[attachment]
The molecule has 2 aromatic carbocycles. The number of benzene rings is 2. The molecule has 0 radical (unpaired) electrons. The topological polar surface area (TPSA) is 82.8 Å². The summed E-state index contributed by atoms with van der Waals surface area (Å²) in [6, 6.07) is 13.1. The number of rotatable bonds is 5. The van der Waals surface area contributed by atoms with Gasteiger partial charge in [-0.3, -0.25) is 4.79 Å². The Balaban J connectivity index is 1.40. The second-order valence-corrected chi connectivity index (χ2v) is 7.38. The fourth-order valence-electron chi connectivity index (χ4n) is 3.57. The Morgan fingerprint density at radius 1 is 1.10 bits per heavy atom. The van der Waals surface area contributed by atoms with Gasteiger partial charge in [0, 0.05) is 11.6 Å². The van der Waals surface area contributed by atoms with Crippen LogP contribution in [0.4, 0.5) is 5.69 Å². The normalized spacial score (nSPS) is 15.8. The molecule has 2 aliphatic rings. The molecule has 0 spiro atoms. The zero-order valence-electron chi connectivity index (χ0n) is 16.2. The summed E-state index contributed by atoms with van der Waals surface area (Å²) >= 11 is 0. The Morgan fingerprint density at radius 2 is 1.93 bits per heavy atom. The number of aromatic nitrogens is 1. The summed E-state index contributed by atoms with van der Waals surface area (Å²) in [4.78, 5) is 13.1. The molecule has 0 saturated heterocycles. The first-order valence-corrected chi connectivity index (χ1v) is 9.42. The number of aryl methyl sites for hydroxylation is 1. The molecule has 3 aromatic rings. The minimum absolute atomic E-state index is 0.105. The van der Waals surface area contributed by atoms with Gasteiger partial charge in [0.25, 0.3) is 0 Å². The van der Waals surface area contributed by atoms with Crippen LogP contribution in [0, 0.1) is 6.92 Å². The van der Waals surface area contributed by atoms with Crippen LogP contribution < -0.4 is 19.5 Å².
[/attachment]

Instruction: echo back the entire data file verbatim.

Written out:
The molecule has 2 aromatic carbocycles. The number of benzene rings is 2. The molecule has 0 radical (unpaired) electrons. The topological polar surface area (TPSA) is 82.8 Å². The summed E-state index contributed by atoms with van der Waals surface area (Å²) in [6, 6.07) is 13.1. The number of rotatable bonds is 5. The van der Waals surface area contributed by atoms with Gasteiger partial charge in [-0.3, -0.25) is 4.79 Å². The Balaban J connectivity index is 1.40. The second-order valence-corrected chi connectivity index (χ2v) is 7.38. The fourth-order valence-electron chi connectivity index (χ4n) is 3.57. The Morgan fingerprint density at radius 1 is 1.10 bits per heavy atom. The van der Waals surface area contributed by atoms with Gasteiger partial charge in [0, 0.05) is 11.6 Å². The van der Waals surface area contributed by atoms with Crippen LogP contribution in [0.4, 0.5) is 5.69 Å². The normalized spacial score (nSPS) is 15.8. The molecule has 2 aliphatic rings. The molecule has 0 spiro atoms. The zero-order valence-electron chi connectivity index (χ0n) is 16.2. The summed E-state index contributed by atoms with van der Waals surface area (Å²) >= 11 is 0. The Morgan fingerprint density at radius 2 is 1.93 bits per heavy atom. The number of aromatic nitrogens is 1. The summed E-state index contributed by atoms with van der Waals surface area (Å²) in [4.78, 5) is 13.1. The molecule has 0 saturated heterocycles. The first-order valence-corrected chi connectivity index (χ1v) is 9.42. The number of aryl methyl sites for hydroxylation is 1. The molecule has 3 aromatic rings. The minimum absolute atomic E-state index is 0.105. The van der Waals surface area contributed by atoms with Gasteiger partial charge in [0.25, 0.3) is 0 Å². The van der Waals surface area contributed by atoms with Crippen LogP contribution in [0, 0.1) is 6.92 Å². The van der Waals surface area contributed by atoms with Crippen LogP contribution < -0.4 is 19.5 Å².